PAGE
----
Sleep disruptions have been linked to a higher risk of death, especially in those with type 2 diabetes. Researchers found those with type 2 diabetes who reported frequent sleep disruptions, were 87% more likely to die of any cause than those without diabetes or sleep disturbances. Additionally, those with diabetes and sleep disruptions were 12% more die over a nine-year period than those with diabetes alone.
Type 2 diabetes is not only associated with an increased risk of developing Parkinson's disease, but it's also associated with an accelerated progression of Parkinson's symptoms.
Neurons in the infralimbic cortex control the link between food cues and behavioral actions, such as overeating or bad food choices. When these neurons are regulated, the rat models consumed fewer treats.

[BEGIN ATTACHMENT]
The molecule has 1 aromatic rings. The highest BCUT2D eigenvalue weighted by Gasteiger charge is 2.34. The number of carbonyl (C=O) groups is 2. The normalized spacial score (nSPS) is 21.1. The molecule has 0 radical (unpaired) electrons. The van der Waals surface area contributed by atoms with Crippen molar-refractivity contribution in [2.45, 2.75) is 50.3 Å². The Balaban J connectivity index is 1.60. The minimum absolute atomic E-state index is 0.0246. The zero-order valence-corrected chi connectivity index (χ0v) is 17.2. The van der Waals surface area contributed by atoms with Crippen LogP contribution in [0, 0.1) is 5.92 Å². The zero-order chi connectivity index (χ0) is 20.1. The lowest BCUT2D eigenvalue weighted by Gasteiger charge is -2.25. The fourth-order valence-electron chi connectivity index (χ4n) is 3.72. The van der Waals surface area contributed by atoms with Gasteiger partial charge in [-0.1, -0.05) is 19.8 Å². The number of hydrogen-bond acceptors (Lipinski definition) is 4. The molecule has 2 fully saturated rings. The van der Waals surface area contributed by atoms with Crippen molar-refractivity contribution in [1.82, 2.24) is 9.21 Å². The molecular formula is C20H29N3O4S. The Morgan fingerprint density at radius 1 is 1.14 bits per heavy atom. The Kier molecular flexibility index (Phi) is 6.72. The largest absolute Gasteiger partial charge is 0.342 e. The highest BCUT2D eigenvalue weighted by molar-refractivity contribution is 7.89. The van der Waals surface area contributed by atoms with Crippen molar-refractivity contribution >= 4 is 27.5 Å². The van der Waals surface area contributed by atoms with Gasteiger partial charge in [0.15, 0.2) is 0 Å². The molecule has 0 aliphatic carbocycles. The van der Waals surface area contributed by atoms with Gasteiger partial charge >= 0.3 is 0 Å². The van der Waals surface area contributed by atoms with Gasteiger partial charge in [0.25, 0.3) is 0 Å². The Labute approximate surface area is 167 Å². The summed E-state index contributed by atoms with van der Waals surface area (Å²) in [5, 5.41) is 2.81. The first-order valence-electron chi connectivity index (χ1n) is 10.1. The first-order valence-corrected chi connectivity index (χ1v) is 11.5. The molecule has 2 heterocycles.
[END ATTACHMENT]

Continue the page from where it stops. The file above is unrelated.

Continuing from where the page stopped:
Verbal IQ, overall IQ, and brain volume are lower in children with type 1 diabetes than in their peers without the disorder. Researchers believe the cognitive and brain development differences are associated with hyperglycemia.
B. longum APC1472 reduces blood glucose levels and reduces weight gain in mouse models. The bacteria also keep ghrelin, a hormone associated with hunger, and the stress hormone cortisol in check.
Drinking water can suppress the vasopressin hormone receptor, mitigating obesity and metabolic syndrome in mice.
Dog owners whose pets are diabetic are more likely to develop type 2 diabetes than those with healthier pets. The study supports the hypothesis that pet owners may share certain behaviors, such as physical activity level, with their pet.
PBDEs, common flame retardants found on household furniture, caused an increased risk of diabetes in mice only exposed to the chemicals through their mother's milk. In addition to increased glucose intolerance, researchers also noted higher levels of endocannabinoid in the livers of the offspring of mice exposed to PBDEs.
Study links diabetic ketoacidosis to lower IQ scores and worse memory in children with type 1 diabetes.